Looking ahead, Samb believes that Sorano will only survive in collaboration with theatres abroad, including sending the company’s shows on tour and sending its performers to train at schools around the world, enlarging their perspectives and fostering intercultural dialogue. Says Samb, “We need to be really open and find a new identity, because the Senegalese people have different needs than those that they had when we opened in 1966.”
To that end, Sorano toured a production of Le Chemin des Tirailleurs to a small town in France in fall 2017, with a cast made up of four Senegalese and two French actors.
Samb explains that there are currently three types of theatre in Senegal: non-professional companies serving general audiences, Sorano’s government-funded professional company, and semi-professional private companies. The lack of state funding opportunities, heavy taxes, and an absence of small and midsize theatre spaces and professional theatre personnel spell doom for most independent professional companies.
This was not always the case. Marième Faye, an acclaimed Senegalese actress, recalls that when she founded the company Côté Jardin with Patricia Gomis in 1994, there were several small, independent theatre companies cropping up at the same time. But there was less a feeling of community among them than of competition for limited resources and audiences, which eventually led to most of the companies’ demise. Says Faye, “Every other West African country has surpassed Senegal in terms of their theatre community by now, because our theatre is not financially supported by the state. Money is too hard to come by here.” She says she dreams of having a small, private theatre in Dakar at her disposal, with 100-200 seats, as she believes it would be easier to sell for a long run, and easier to build community.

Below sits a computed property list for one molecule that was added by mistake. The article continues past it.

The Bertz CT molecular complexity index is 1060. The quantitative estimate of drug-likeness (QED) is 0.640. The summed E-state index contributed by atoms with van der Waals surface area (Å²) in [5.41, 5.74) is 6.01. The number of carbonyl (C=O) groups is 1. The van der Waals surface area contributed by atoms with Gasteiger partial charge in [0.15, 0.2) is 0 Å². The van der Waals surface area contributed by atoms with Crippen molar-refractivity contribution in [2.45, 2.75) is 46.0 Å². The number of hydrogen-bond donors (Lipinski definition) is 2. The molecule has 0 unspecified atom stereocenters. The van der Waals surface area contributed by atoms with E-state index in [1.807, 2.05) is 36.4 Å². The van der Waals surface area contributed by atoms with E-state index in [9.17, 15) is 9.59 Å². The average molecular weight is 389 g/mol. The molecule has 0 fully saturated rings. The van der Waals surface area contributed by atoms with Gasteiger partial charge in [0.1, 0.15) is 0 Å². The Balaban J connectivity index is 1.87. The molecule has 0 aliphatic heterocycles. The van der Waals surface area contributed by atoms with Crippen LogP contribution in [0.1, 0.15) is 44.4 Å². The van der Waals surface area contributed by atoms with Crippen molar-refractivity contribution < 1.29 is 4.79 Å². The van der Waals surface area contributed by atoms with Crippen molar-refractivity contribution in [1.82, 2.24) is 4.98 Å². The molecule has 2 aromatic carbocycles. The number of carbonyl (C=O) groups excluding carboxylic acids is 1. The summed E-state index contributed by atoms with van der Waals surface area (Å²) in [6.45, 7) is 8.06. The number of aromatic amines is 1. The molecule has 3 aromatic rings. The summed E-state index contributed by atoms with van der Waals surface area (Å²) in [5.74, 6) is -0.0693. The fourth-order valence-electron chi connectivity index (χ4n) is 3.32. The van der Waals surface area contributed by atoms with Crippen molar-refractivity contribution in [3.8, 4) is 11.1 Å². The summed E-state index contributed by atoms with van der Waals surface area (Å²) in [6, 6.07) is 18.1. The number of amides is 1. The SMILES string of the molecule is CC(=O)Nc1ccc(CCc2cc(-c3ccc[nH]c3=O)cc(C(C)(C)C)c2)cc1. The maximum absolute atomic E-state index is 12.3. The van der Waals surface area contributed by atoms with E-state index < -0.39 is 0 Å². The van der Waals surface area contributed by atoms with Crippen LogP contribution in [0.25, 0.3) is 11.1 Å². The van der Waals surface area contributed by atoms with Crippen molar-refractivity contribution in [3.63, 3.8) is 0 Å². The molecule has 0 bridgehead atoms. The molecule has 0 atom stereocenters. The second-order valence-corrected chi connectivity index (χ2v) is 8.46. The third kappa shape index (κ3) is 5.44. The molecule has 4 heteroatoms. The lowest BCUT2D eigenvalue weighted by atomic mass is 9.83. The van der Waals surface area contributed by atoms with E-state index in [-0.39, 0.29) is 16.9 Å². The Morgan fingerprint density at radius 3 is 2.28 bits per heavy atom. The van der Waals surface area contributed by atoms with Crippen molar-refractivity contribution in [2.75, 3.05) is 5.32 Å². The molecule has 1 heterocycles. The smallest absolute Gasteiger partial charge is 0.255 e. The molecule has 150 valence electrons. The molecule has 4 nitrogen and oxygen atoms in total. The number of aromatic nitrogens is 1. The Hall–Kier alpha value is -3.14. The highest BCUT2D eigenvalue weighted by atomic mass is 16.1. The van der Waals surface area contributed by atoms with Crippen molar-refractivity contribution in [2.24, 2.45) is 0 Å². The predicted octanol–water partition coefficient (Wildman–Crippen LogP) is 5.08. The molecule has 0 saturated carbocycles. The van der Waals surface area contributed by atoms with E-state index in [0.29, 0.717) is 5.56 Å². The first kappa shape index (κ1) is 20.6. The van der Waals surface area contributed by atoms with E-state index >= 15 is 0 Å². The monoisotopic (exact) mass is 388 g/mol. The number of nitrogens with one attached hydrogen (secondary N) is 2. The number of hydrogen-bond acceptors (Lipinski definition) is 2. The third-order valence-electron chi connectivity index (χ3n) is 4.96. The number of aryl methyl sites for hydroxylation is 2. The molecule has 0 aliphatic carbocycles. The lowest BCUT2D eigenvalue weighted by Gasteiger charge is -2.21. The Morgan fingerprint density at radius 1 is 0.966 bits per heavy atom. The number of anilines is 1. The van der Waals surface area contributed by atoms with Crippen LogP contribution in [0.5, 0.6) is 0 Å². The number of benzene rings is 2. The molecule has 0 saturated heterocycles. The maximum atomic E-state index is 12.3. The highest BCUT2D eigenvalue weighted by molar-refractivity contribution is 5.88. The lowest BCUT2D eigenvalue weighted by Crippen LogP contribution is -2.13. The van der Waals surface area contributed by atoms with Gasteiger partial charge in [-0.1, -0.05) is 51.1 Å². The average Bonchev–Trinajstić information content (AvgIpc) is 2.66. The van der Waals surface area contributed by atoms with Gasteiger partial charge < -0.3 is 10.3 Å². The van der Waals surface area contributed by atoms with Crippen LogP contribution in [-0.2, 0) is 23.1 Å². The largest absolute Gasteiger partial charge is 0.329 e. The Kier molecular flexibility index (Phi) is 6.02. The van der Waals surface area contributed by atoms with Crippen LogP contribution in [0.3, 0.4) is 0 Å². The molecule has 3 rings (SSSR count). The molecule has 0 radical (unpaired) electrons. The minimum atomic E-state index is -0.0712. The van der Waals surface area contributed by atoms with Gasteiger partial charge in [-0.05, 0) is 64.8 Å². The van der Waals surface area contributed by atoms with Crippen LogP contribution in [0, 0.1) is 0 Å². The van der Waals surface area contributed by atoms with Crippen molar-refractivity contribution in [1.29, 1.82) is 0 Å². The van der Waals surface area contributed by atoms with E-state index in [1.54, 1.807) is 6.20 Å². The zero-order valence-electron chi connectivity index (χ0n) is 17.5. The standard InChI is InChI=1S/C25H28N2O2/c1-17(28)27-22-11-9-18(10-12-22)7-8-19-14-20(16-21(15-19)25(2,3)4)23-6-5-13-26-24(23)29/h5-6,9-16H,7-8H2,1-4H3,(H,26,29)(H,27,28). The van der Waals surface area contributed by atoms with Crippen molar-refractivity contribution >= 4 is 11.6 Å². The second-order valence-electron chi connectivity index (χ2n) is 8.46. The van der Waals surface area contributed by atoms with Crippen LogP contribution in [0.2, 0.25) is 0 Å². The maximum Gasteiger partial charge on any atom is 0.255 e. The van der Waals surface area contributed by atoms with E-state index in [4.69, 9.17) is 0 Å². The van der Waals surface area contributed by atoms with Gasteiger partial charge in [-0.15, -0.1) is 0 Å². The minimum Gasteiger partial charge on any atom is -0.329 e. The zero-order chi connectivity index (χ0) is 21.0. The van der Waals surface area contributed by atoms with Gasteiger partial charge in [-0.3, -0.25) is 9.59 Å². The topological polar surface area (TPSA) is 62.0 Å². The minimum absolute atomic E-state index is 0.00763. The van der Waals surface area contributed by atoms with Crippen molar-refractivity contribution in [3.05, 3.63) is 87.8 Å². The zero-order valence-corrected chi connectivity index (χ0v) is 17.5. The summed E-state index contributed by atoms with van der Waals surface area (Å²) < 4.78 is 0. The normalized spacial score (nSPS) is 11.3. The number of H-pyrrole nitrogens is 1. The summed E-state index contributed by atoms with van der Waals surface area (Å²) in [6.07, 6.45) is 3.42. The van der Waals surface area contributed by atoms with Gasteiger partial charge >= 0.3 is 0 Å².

Despite these obstacles, Faye has found professional success, particularly with her most recent show, Polymachin, which attracted all types of audiences, even people who don’t regularly go to the theatre because they feel it isn’t “for” them. Everyone from the woman who sells peanuts on the corner to the nation’s ambassador came to see the show, she says, because it spoke openly and humorously about a shared cultural Senegalese experience: polygamy.
Faye’s style is very physical, drawing from clown and burlesque training, which differs greatly from the formal, classical French training that actors receive at Senegal’s National Conservatory. Her newest project is a circus park for kids, located in Park Hann on the outskirts of Dakar.
For her part, Gomis went on to create a circus and theatre school, Association Djarama, located in the village of Toubab Dialaw, about an hour outside of Dakar, which is also the village where Germaine Acogny’s Ecole des Sables dance school and Gérard Chenet’s Sobo Badé cultural center are located.
And then there is Kàddu Yaarax (“Voice of the Yarakh neighborhood”), a small company founded in 1994, which has been producing an international festival every July for the past 13 years. Although the Kàddu Yaarax company draws its inspiration most directly from Augusto Boal’s Theatre of the Oppressed model, there is a long tradition of “development theatre” in Africa, tracing back to Botswana in 1974. “Development theatre” is topical, socially provocative, and often used for educational purposes, playing the role of mass media in villages without TV.